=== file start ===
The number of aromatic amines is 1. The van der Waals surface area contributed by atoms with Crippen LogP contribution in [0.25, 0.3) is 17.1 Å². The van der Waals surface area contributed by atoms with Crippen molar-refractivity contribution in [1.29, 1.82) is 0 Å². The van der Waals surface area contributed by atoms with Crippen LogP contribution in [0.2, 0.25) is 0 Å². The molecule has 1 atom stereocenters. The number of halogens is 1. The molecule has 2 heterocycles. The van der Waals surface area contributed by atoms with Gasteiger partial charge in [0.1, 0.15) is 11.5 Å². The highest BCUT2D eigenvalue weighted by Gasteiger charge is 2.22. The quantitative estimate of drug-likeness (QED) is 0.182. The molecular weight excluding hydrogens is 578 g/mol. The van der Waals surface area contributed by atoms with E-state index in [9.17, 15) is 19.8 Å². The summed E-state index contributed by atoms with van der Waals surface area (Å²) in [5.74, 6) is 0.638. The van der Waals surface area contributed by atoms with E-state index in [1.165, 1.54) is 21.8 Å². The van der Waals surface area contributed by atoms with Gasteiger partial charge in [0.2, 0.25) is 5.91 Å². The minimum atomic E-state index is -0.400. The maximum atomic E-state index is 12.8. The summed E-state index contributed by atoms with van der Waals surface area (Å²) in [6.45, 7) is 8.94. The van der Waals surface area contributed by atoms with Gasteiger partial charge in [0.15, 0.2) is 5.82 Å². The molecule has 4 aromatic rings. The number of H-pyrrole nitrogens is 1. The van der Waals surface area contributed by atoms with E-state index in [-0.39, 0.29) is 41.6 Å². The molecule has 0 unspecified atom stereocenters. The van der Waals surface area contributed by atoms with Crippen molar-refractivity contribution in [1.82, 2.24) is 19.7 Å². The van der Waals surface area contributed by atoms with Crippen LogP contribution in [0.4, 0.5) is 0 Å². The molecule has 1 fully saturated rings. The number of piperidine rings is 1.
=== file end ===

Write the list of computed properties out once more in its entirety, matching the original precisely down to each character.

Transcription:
The number of aromatic amines is 1. The van der Waals surface area contributed by atoms with Crippen LogP contribution in [0.25, 0.3) is 17.1 Å². The van der Waals surface area contributed by atoms with Crippen molar-refractivity contribution in [1.29, 1.82) is 0 Å². The van der Waals surface area contributed by atoms with Crippen LogP contribution in [0.2, 0.25) is 0 Å². The molecule has 1 atom stereocenters. The number of halogens is 1. The molecule has 2 heterocycles. The van der Waals surface area contributed by atoms with Gasteiger partial charge in [0.1, 0.15) is 11.5 Å². The highest BCUT2D eigenvalue weighted by Gasteiger charge is 2.22. The quantitative estimate of drug-likeness (QED) is 0.182. The molecular weight excluding hydrogens is 578 g/mol. The van der Waals surface area contributed by atoms with E-state index in [9.17, 15) is 19.8 Å². The summed E-state index contributed by atoms with van der Waals surface area (Å²) in [5.74, 6) is 0.638. The van der Waals surface area contributed by atoms with E-state index in [1.165, 1.54) is 21.8 Å². The van der Waals surface area contributed by atoms with Gasteiger partial charge in [0.2, 0.25) is 5.91 Å². The minimum atomic E-state index is -0.400. The maximum atomic E-state index is 12.8. The summed E-state index contributed by atoms with van der Waals surface area (Å²) in [6.45, 7) is 8.94. The van der Waals surface area contributed by atoms with Gasteiger partial charge in [0.15, 0.2) is 5.82 Å². The molecule has 4 aromatic rings. The number of H-pyrrole nitrogens is 1. The van der Waals surface area contributed by atoms with E-state index in [-0.39, 0.29) is 41.6 Å². The molecule has 0 unspecified atom stereocenters. The van der Waals surface area contributed by atoms with Crippen molar-refractivity contribution in [1.82, 2.24) is 19.7 Å². The van der Waals surface area contributed by atoms with Crippen LogP contribution in [0.4, 0.5) is 0 Å². The molecule has 1 fully saturated rings. The number of piperidine rings is 1.